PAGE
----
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What sun-starved Canadian wouldn’t want to spend their tourism dollars in an indoor tropical facility, such as the Ocean Dome, a former indoor water park in Japan? (Seagaia Resort)
What sun-starved Canadian wouldn’t want to spend their tourism dollars in an indoor tropical facility, such as the Ocean Dome, a former indoor water park in Japan? (Seagaia Resort)

Canada Competes

Who needs casinos? Five better ideas to rev up communities Add to ...

In order to be competitive, Canada’s cities need to be livable places that attract talented people and offer opportunities for people to create businesses and be magnets for investment. Some communities are far from that ideal. So we put the question to notable Canadians: What big project, other than a casino, would you propose to revitalize a stagnant area? An indoor tropical resort was one suggestion.


Build a dome and the tourists will come

Scott McGillivray

Real estate investor, contractor, writer and host of HGTV Canada’s series Income Property (new season begins September 19).

We’re talking Canada right? I mean seriously, the hardest part of overcoming the tourism situation is the winter. Other than offering people skiing or skating or some sort of winter festival, it’s all still cold and basically eliminates a big portion of the population. How much money do you think Canadians spend travelling to tropical places in the winter?

Why fly all the way to the Caribbean when we can just build the Caribbean here. Imagine a theme park, the size of Canada’s Wonderland, but in a glass dome. You don’t put in roller coasters, you put in palm trees; it’s large enough to be a full-on resort. It’s total vacation … within the city. The Pleasuredome.

You could have an indoor beach, a man-made lake with salt-water controls. Its somewhere you can stay, you can go outside in your shorts. It’s about having an escape from the environment and the reality of the city. It could have a running track – think of all the people who like to go running but all winter you’re stuck running in the slush and the snow.

It’s a special entertainment zone, where all-inclusive rules exist: It has its own unique liquor license, like an open-bar concept with one set price, just like a beach resort.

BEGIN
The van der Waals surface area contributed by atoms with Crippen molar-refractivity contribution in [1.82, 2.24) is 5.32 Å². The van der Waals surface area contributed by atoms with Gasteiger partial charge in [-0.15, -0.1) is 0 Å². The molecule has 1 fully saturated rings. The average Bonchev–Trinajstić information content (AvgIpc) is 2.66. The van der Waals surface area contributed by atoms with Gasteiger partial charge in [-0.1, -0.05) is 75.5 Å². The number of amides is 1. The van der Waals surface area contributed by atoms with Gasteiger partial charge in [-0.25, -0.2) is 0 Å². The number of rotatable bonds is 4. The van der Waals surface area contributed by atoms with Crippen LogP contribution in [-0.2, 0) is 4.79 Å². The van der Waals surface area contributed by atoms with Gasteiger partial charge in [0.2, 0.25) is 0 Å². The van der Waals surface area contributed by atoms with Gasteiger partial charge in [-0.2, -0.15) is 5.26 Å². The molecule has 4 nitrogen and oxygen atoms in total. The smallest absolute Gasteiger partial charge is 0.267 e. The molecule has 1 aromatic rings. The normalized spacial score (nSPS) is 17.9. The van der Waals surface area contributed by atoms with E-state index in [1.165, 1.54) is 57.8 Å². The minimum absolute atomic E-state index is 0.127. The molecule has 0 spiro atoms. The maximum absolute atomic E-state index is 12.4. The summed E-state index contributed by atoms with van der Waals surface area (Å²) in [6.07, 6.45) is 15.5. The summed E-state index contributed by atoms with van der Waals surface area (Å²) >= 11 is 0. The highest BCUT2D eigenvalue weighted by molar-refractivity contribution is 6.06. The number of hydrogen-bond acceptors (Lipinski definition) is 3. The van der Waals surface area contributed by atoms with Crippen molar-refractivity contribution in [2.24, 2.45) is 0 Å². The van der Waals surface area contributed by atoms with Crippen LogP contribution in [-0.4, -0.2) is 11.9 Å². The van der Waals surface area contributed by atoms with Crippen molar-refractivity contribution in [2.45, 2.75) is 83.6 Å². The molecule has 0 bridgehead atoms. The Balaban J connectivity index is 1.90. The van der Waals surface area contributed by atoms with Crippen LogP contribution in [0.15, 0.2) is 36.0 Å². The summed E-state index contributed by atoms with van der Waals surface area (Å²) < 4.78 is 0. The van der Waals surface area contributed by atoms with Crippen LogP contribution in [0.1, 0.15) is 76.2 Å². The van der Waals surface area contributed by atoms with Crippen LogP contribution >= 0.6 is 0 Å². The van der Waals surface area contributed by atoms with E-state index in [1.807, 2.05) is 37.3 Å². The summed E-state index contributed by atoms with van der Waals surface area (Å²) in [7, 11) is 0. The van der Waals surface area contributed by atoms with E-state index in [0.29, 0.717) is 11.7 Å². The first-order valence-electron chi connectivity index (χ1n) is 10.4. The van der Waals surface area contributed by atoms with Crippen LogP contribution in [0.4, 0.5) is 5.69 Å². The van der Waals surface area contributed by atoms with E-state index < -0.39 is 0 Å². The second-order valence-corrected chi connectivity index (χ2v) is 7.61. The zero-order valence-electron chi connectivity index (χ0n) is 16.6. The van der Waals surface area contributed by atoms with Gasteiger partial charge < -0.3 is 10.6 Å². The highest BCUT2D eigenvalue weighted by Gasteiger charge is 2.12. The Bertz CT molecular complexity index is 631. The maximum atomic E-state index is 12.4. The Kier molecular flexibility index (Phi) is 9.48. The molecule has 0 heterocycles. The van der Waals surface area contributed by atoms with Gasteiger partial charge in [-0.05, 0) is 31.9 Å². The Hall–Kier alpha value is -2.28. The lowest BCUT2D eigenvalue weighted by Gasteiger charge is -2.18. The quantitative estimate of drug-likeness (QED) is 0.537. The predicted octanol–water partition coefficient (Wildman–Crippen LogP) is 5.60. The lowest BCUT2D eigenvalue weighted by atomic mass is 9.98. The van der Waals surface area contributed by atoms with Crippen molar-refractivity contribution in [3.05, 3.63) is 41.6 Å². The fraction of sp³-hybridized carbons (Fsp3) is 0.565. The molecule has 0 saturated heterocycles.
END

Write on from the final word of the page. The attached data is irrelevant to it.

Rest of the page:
It doesn’t need a lot of energy [for heat]; you’re basically creating the greenhouse effect with the glass roof. This would be the Truman Show of domes, maybe two Sky Domes [stadiums] worth. That’s doable.

The dome is a critical element. Now, I don’t know if you’re ready for this … but there is another option. You could theoretically launch a satellite that has a large reflective surface, and is constantly reflecting the sun at this point so that it’s always daytime. It doubles the amount of sunshine coming in the winter. You could have sunshine until midnight all year round. I think I saw it on Discovery Channel once. Well, maybe it was on the Simpsons I saw it, not the Discovery Channel.

Think about how many people go on these vacations and they have to travel so far… This is all the conveniences of home with all the pleasure of the Caribbean holiday. I dream I live in this place.

Canada needs to be a tech powerhouse

Chris O’Neill

Managing director of Google Canada and frequent speaker on the topics of innovation and digital media.

We need to start by taking stock of the breakthrough technology being developed in Canada, where we have the potential to be global leaders, whether that’s mobile technology or quantum computing or something else altogether. Then we need to double-down on the development of that technology, supporting our innovators through failure and success, setting audacious goals and delivering radical, world-leading innovation.

World-class talent is also a key ingredient. The highly-skilled people who will take on these breakthrough challenges will be drawn to dynamic cities that have an electricity of opportunity running through the air. To be competitive, our cities need to think of transit, greenspace planning, bike-friendly commutes and other community-building projects as key investments toward attracting and retaining creative, young innovators from Canada and around the world.

Public broadband is a necessity

Dan Mathieson

In his third term as mayor of Stratford, Ont., and recipient of Canadian Advanced Technology Alliance’s techn innovator medal.

The use of broadband connectivity needs to be treated as a basic infrastructure need.

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